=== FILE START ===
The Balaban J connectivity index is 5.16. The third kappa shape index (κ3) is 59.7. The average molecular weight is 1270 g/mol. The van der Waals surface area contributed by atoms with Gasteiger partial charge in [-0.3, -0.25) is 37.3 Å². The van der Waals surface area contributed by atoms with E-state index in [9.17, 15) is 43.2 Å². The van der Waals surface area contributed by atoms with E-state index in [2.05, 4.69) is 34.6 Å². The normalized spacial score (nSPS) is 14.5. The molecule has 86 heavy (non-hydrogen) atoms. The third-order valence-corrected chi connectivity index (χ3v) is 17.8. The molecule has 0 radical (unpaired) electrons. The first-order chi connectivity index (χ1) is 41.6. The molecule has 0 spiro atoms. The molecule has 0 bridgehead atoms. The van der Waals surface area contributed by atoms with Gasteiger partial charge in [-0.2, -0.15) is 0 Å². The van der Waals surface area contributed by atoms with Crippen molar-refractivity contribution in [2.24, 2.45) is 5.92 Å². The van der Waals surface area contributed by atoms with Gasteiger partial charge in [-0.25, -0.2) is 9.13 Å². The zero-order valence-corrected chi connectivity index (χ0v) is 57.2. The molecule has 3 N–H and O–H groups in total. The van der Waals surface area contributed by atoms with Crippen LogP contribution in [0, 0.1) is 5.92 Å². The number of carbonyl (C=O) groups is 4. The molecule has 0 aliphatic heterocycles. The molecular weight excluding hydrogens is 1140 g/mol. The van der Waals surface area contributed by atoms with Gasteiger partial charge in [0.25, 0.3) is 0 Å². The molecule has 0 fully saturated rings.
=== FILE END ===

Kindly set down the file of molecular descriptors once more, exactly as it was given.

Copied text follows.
The Balaban J connectivity index is 5.16. The third kappa shape index (κ3) is 59.7. The average molecular weight is 1270 g/mol. The van der Waals surface area contributed by atoms with Gasteiger partial charge in [-0.3, -0.25) is 37.3 Å². The van der Waals surface area contributed by atoms with E-state index in [9.17, 15) is 43.2 Å². The van der Waals surface area contributed by atoms with E-state index in [2.05, 4.69) is 34.6 Å². The normalized spacial score (nSPS) is 14.5. The molecule has 86 heavy (non-hydrogen) atoms. The third-order valence-corrected chi connectivity index (χ3v) is 17.8. The molecule has 0 radical (unpaired) electrons. The first-order chi connectivity index (χ1) is 41.6. The molecule has 0 spiro atoms. The molecule has 0 bridgehead atoms. The van der Waals surface area contributed by atoms with Gasteiger partial charge in [-0.2, -0.15) is 0 Å². The van der Waals surface area contributed by atoms with Crippen molar-refractivity contribution in [2.24, 2.45) is 5.92 Å². The van der Waals surface area contributed by atoms with Gasteiger partial charge in [-0.25, -0.2) is 9.13 Å². The zero-order valence-corrected chi connectivity index (χ0v) is 57.2. The molecule has 3 N–H and O–H groups in total. The van der Waals surface area contributed by atoms with Crippen LogP contribution in [0, 0.1) is 5.92 Å². The number of carbonyl (C=O) groups is 4. The molecule has 0 aliphatic heterocycles. The molecular weight excluding hydrogens is 1140 g/mol. The van der Waals surface area contributed by atoms with Gasteiger partial charge in [0.25, 0.3) is 0 Å². The molecule has 0 fully saturated rings.